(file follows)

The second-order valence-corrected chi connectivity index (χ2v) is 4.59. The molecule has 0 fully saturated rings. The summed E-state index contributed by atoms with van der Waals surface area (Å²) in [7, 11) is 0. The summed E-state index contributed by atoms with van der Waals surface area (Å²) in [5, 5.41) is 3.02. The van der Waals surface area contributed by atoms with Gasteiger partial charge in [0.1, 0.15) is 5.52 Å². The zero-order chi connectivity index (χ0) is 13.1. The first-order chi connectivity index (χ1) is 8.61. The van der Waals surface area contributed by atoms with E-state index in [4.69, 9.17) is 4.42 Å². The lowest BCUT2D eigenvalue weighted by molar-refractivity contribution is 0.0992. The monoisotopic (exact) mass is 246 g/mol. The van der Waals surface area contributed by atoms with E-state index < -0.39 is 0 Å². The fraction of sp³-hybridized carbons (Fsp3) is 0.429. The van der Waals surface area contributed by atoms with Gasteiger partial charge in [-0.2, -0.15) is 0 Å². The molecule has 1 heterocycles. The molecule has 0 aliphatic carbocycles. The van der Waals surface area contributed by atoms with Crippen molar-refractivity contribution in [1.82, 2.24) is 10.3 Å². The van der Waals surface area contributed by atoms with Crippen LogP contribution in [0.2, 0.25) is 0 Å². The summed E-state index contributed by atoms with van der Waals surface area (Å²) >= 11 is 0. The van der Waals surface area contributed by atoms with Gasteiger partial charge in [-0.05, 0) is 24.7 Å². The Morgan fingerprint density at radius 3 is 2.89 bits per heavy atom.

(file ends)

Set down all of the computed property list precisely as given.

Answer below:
The second-order valence-corrected chi connectivity index (χ2v) is 4.59. The molecule has 0 fully saturated rings. The summed E-state index contributed by atoms with van der Waals surface area (Å²) in [7, 11) is 0. The summed E-state index contributed by atoms with van der Waals surface area (Å²) in [5, 5.41) is 3.02. The van der Waals surface area contributed by atoms with Gasteiger partial charge in [0.1, 0.15) is 5.52 Å². The zero-order chi connectivity index (χ0) is 13.1. The first-order chi connectivity index (χ1) is 8.61. The van der Waals surface area contributed by atoms with E-state index in [4.69, 9.17) is 4.42 Å². The lowest BCUT2D eigenvalue weighted by molar-refractivity contribution is 0.0992. The monoisotopic (exact) mass is 246 g/mol. The van der Waals surface area contributed by atoms with E-state index < -0.39 is 0 Å². The fraction of sp³-hybridized carbons (Fsp3) is 0.429. The van der Waals surface area contributed by atoms with Gasteiger partial charge in [-0.2, -0.15) is 0 Å². The molecule has 1 heterocycles. The molecule has 0 aliphatic carbocycles. The van der Waals surface area contributed by atoms with Crippen molar-refractivity contribution in [1.82, 2.24) is 10.3 Å². The van der Waals surface area contributed by atoms with Crippen LogP contribution in [0.2, 0.25) is 0 Å². The summed E-state index contributed by atoms with van der Waals surface area (Å²) >= 11 is 0. The van der Waals surface area contributed by atoms with Gasteiger partial charge in [-0.05, 0) is 24.7 Å². The Morgan fingerprint density at radius 3 is 2.89 bits per heavy atom.